12 yards of dirt and one man?

Discussion in 'Landscape Architecture and Design' started by Grateful11, Apr 15, 2001.

  1. Grateful11

    Grateful11 LawnSite Member
    Messages: 177

    I just got a call from a new client that wants 12 yards of fresh dirt moved from a pile to a new bed 12 ft. away. He doesn't want machinery used in the area. Also he wants 30 azaleas planted in the bed and some daylilies moved into the bed. My ? is how long would it take for one man to move 12 yds of dirt with shovel and wheelbarrow? I figure about 2-3 hours to plant the azaleas in fresh soil. That seems like a lot of back breaking work, but it's in very nice section and could mean more work. I got this from being seen in this neighborhood while doing some other bed work.
  2. thelawnguy

    thelawnguy LawnSite Silver Member
    Messages: 2,411

    You should be able to move 2-3 yards an hour depending on your physical condition, weather that day, size of wheelbarrow, etc.

    Excuse me. I mean, I could...

    Actually, Ill let you know exactly how long, during the week, as Im having two, 12-yard loads delivered to my own home, one tomorrow the other the next morning.

    [Edited by thelawnguy on 04-15-2001 at 10:25 PM]
  3. John DiMartino

    John DiMartino LawnSite Silver Member
    Messages: 2,555

    That is the perfect job for the steiner 420/430-with dual tires,and the front loader,it could do that job,with less turf damage than your feet/wheelbarrow,and in much less time.I dont use my Steiner's loader much,but it is nice for that type of work.I don know if anyone rents them there,but its the hot setup for that job.
  4. Stonehenge

    Stonehenge LawnSite Bronze Member
    from Midwest
    Messages: 1,276

    Depending on the distance you're traveling with the wheelbarrow, you should be able to move 1 6cu ft wheelbarrow every 3 minutes. About 5 wheelbarrows per yd gives you 15 minutes per yard. 1 hour you'll move 4 yards. 3 hours you'll move all the soil.

    Now this is assuming a certain level of physical conditioning. I'm not in that physical condition at this point in the season, but will be in a month. You should be able to do the whole job in a day.

    Make sure to charge more because he wants it all done by hand. :)
  5. skyphoto

    skyphoto LawnSite Member
    Messages: 221

    I just moved about 5 yds the other day and it took me almost 3 hrs but I was going a bit farther than 12 ft and it was NOT nice topsoil(rocks roots and wet!) I did take alot of breaks but it was hot that day..I also was not getting paid as it was in my own yard so with a little prodding it could have been done faster Im sure.

    Just my $.63 cents worth of info!

  6. skyphoto

    skyphoto LawnSite Member
    Messages: 221

    Boy Stone you would have had to fire me!!!
  7. joshua

    joshua LawnSite Bronze Member
    Messages: 1,226

    personly i would use a tarp and drag it. you can take 4x the amount with every swip. but this would mean that you would have to have strong legs, which you might not have, this i could do because of lifting everyday. good luck to ya.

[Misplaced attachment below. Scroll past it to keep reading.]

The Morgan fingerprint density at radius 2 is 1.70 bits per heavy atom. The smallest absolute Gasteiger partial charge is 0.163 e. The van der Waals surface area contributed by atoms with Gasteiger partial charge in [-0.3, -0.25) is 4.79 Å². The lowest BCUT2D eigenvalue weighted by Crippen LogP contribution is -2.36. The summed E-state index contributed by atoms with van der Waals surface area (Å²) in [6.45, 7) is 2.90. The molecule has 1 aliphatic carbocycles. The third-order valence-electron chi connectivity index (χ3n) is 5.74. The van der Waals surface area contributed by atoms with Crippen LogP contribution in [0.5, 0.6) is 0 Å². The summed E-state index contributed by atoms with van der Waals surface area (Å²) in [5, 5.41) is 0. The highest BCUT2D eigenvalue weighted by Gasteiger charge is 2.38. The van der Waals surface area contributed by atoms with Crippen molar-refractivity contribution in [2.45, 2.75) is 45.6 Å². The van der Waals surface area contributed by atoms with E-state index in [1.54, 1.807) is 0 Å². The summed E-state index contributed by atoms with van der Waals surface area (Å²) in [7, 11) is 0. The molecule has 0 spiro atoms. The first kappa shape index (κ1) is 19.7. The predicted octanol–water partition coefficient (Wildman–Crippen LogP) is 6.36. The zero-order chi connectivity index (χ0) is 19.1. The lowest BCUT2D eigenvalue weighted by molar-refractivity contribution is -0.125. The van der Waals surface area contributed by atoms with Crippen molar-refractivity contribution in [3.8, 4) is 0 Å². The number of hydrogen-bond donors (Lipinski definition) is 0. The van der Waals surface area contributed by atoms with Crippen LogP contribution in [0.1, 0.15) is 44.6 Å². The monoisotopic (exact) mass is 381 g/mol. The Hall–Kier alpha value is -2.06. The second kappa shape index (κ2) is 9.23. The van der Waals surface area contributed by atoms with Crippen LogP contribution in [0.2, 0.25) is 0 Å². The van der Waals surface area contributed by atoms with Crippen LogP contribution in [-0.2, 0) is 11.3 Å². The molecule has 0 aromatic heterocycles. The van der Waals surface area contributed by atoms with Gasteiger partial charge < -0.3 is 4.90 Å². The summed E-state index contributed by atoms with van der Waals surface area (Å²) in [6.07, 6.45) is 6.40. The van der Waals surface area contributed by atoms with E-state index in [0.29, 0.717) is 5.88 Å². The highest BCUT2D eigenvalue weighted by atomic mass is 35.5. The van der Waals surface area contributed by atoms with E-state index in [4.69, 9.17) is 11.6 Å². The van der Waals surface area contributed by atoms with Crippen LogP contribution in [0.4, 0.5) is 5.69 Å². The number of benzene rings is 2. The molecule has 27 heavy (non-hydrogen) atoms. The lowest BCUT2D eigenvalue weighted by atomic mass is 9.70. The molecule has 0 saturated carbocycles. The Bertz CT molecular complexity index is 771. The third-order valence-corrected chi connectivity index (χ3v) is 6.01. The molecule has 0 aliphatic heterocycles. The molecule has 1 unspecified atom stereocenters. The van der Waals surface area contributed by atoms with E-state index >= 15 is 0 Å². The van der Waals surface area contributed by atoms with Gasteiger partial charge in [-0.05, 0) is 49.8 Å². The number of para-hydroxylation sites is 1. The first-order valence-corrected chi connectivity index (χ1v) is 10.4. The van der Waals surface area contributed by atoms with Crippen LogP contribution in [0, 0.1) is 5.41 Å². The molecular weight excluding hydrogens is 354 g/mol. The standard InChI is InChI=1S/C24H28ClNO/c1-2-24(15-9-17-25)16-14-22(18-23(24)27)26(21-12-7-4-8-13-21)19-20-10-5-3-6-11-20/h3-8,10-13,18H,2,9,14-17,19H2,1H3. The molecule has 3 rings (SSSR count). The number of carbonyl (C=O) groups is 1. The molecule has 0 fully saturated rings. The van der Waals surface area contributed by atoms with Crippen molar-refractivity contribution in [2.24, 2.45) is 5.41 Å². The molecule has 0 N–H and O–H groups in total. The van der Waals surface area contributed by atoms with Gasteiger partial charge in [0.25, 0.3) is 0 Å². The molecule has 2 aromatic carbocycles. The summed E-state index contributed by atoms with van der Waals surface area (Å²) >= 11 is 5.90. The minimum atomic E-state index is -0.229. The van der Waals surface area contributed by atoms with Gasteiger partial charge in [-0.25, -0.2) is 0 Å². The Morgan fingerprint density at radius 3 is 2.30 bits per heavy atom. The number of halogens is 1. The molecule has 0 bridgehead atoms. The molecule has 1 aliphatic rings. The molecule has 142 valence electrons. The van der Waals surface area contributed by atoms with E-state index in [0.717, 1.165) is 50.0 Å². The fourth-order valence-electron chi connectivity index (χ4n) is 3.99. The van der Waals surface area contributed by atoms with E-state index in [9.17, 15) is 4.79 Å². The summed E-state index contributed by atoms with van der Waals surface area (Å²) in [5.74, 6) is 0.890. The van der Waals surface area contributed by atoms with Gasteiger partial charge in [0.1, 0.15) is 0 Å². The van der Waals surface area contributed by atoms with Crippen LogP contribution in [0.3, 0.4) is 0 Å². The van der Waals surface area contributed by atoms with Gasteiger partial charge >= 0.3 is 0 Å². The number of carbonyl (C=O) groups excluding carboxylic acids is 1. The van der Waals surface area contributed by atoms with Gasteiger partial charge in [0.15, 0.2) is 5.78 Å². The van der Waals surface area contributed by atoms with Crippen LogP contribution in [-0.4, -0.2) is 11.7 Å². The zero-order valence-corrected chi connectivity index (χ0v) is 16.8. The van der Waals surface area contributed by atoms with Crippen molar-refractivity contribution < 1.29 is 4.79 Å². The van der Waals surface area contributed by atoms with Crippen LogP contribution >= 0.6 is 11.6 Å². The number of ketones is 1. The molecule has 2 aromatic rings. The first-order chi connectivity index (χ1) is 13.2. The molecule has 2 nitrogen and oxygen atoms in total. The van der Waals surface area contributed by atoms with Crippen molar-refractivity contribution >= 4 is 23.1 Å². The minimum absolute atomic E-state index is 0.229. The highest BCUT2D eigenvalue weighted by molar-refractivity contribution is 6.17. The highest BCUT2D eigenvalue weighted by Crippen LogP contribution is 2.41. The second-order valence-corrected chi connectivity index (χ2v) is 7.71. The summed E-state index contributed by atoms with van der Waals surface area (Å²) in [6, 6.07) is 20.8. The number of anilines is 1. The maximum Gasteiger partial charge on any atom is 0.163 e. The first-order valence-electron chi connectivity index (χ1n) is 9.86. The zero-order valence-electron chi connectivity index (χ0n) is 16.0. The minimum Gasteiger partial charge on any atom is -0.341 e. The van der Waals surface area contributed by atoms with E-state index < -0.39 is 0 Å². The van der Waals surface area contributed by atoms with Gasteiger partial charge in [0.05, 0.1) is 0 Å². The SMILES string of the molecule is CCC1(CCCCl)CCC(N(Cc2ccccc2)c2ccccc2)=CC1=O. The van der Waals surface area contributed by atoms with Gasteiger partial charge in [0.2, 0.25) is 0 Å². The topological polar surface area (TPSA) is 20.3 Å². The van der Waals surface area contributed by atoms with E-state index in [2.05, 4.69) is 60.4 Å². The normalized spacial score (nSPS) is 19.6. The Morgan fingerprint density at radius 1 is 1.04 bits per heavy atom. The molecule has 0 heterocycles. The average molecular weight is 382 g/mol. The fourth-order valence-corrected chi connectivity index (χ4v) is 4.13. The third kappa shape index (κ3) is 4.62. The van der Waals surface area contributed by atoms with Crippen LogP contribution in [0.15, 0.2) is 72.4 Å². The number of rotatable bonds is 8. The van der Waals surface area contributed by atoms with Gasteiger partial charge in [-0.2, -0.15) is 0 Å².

just my 8 cents worth
  8. steveair

    steveair LawnSite Bronze Member
    Messages: 1,073


    Not sure if you own a machine, but if it is only 12 ft away, why not use a machine. I understand that they may be 'those types' that do not want any damage on their lawn, but for 12 ft worth of ruts, a machine would sure make the job go quick. If anything, you can lay 4 pieces of sod down to cover the damage.

    I love these people who 'insist' not to have a machine. Then, when you give them a price for a full days HARD LABOR, they flip out. IF you had a machine, you'd be done in 30 minutes. Better yet, if the guy had the truck that dumped it there back up 12 more feet, there would be no work at all.

    Maybe you don't own a machine, but this would be a perfect job as a 'fill in' when you do. What I mean is, if you rent a machine for another job, make time to stop there quick and spread the dirt.

    Maybe the site is unaccessible or something, but people that 'refuse' machininery just make me laugh.

    If anything, make sure to get a good days pay for all the extra work. This to me sounds like one of those typical DIY's, who sees the job as being easy and decided that he could save a 'LOAD' of money by ordering the materials himself. I'd hammer him on the price. Sounds like he should of called you first before he decided to get 12 yards dumped on his property. No planning at all!

    Sorry about getting a little carried away. I just hate these people who cut corners and then want you to bust your but because of a mistake they made. Seen too many jobs like this.

    By the way, this job has 'toro dingo' written all over it!


    [Edited by steveair on 04-16-2001 at 09:39 AM]
  9. Louis

    Louis LawnSite Member
    from Atlanta
    Messages: 15

    I have to agree with Steve on this one.I would get me a couple of sheets of plywood and my Dingo and knock it out in no time.I moved a tandem dump load from the cull-de-sac to the back of a house in an hour last week.
  10. kountryscape

    kountryscape LawnSite Member
    from iowa
    Messages: 133

    Ok got thinking!

    get a old grain elevator the paddle type , a small section 12 or 14 foot long with a electric or gas motor on it. set one end on the ground and the other on two or three cement blocks put the dirt on and watch it go! this works great for decks can't get there and its to low to the ground so the answer is the elevator look around old equipment yards or may be a rental yard or farm fertilizer plant .

    theres always a different way to do things just look at it the other way!

    j. morgan

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